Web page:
I had a lot of reasons for attending Cambodian New Year at Rhodes on the Pawtuxet this Saturday, but top of the list was getting to talk to the good people at the Women’s Cancer Screening Program. They were one of the community groups running an information table and I used to coordinate with them when I worked in health promotion for the Providence Housing Authority.
Believe it or not, most people are not interested in spending more time at the doctor’s, even if they have no insurance. Outreach and education are key. Years of hard work, however, have paid off and with unemployment high more women are seeking out the program.
I remember one woman, working but uninsured. She knew something was wrong and asked for screening. She had a mastectomy on Valentines Day, which struck me as especially sad. However, I ran into her a few years after the surgery. She looked good, she was glad to be alive.
Other women I met were grateful to get the screening because they were paying for all their doctor’s visits, and this allowed them to stretch their health care budget.
My own mother’s experience of disclosing a lump that turned out to be cancer while on a doctor’s visit for something else has brought it close to home. I’m very grateful for Medicare, which covered her treatment.
The value and cost savings of early diagnosis seems so obvious that you would think this screening program would be rewarded, not punished for success. I was very sorry to see this headline last month in the Providence Journal
A federally financed program that provides free cancer screening for poor, uninsured women in Rhode Island has run out of money until July, drained by soaring demand as more women lose health insurance…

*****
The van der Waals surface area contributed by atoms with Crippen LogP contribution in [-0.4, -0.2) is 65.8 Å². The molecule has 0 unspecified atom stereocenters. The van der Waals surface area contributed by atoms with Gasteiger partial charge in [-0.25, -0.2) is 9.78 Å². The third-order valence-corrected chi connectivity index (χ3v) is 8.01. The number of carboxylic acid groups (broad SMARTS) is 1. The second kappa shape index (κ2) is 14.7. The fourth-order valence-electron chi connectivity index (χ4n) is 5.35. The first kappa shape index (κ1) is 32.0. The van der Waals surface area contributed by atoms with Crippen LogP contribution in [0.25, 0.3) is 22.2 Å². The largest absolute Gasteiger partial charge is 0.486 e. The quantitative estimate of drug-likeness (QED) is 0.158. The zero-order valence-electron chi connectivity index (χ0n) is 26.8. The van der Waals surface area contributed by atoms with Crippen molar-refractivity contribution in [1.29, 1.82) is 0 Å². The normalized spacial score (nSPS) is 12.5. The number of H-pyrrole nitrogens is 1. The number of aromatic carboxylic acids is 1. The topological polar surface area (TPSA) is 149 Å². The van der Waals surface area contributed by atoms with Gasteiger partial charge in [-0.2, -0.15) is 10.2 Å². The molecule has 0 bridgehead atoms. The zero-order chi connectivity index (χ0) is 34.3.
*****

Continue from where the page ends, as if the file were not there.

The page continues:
Marlene McCarthy, director of the Rhode Island Breast Cancer Coalition, said that in recent months her group “has been inundated with calls from women who need their mammograms and now lack health insurance.” Hospitals and health centers are also reporting significant increases in uninsured people needing care, a trend that can quickly strain resources.
But this week, things are looking better. Grant money has come through and the program will re-start in May.
At this time I am visiting a patient whose breast cancer was not caught early, and it a very sobering experience. I remembering attending the Race for the Cure one year and being shocked and amazed at the huge number of people who participated. We all know survivors and most of us have lost loved ones too.
Fundamental to health care reform is disease prevention. We don’t yet have a cure, or even a sure plan for prevention of cancer. However, with early detection we can reduce the cost in money and suffering.
EWG’s scientists built Skin Deep to be a one-of-a-kind resource. Take your shampoo or your child’s lip gloss or moisturizer and read more about the danger here: http://www.cosmeticsdatabase.com/. Our epidermis is the largest body organ and approximately 60% of what we put on our bodies is absorbing these toxic ingredients. Those who know me know that I am committed to researching and sharing information about potentially harmful facts. We all are trying to attain a healthy lifestyle and yet, we daily sabotage our bodies (through hair, hygiene, and skincare products) with carcinogens so monstrous they are literally harming our future abilities to procreate, fight off cancers and the like.
It is sickening that the Personal Care Industry is undermining our abilities to maintain a healthy lifestyle. Cancer has become a common affliction or fatality and will further continue to rise. Science reflects that toxins sit in the fatty cells of our bodies (i.e., breasts). Water, food, air, materials and personal care products all have toxins and this is completely unacceptable when you do the math and see how a combination has violated the EPA and FDA acceptable toxin limits.
I plan to update the blog with information to aid you in making better choices. In doing so, I am hopeful to you will see the damage that is being done and make a lifestyle change. For now, here are some facts to ponder.
Currently 1,100 toxic ingredients which are banned in Europe but we allow them here. I have studied toxins for years and I am sick to death of what has only been available to my children.